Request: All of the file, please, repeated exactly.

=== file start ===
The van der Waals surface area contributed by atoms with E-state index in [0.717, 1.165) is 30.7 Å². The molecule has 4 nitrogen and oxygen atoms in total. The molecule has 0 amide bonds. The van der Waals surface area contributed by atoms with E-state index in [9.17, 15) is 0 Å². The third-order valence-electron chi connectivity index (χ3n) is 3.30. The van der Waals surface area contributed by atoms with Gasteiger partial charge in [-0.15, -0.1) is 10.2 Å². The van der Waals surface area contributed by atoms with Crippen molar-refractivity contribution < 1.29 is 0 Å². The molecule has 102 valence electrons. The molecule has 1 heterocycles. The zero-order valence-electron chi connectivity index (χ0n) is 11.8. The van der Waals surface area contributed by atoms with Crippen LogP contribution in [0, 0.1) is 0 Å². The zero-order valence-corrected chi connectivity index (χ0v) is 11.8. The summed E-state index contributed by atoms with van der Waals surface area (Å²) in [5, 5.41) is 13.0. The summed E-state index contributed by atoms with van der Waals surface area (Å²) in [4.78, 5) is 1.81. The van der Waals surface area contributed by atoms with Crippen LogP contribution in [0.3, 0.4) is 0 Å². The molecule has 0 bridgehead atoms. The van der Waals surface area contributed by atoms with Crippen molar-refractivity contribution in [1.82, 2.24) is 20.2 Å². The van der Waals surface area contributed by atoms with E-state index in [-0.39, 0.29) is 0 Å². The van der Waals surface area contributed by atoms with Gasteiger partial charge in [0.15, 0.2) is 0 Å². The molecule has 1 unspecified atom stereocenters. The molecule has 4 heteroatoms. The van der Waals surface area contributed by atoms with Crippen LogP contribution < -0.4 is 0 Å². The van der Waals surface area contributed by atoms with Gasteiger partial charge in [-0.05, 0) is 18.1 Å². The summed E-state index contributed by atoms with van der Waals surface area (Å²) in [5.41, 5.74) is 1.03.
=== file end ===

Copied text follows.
The van der Waals surface area contributed by atoms with E-state index in [0.717, 1.165) is 30.7 Å². The molecule has 4 nitrogen and oxygen atoms in total. The molecule has 0 amide bonds. The van der Waals surface area contributed by atoms with E-state index in [9.17, 15) is 0 Å². The third-order valence-electron chi connectivity index (χ3n) is 3.30. The van der Waals surface area contributed by atoms with Gasteiger partial charge in [-0.15, -0.1) is 10.2 Å². The van der Waals surface area contributed by atoms with Crippen molar-refractivity contribution < 1.29 is 0 Å². The molecule has 102 valence electrons. The molecule has 1 heterocycles. The zero-order valence-electron chi connectivity index (χ0n) is 11.8. The van der Waals surface area contributed by atoms with Crippen LogP contribution in [0, 0.1) is 0 Å². The zero-order valence-corrected chi connectivity index (χ0v) is 11.8. The summed E-state index contributed by atoms with van der Waals surface area (Å²) in [5, 5.41) is 13.0. The summed E-state index contributed by atoms with van der Waals surface area (Å²) in [4.78, 5) is 1.81. The van der Waals surface area contributed by atoms with Crippen LogP contribution in [0.3, 0.4) is 0 Å². The molecule has 0 bridgehead atoms. The van der Waals surface area contributed by atoms with Crippen molar-refractivity contribution in [1.82, 2.24) is 20.2 Å². The van der Waals surface area contributed by atoms with E-state index in [-0.39, 0.29) is 0 Å². The van der Waals surface area contributed by atoms with Gasteiger partial charge in [0.15, 0.2) is 0 Å². The molecule has 1 unspecified atom stereocenters. The molecule has 4 heteroatoms. The van der Waals surface area contributed by atoms with Crippen LogP contribution < -0.4 is 0 Å². The van der Waals surface area contributed by atoms with Gasteiger partial charge in [-0.05, 0) is 18.1 Å². The summed E-state index contributed by atoms with van der Waals surface area (Å²) in [5.41, 5.74) is 1.03.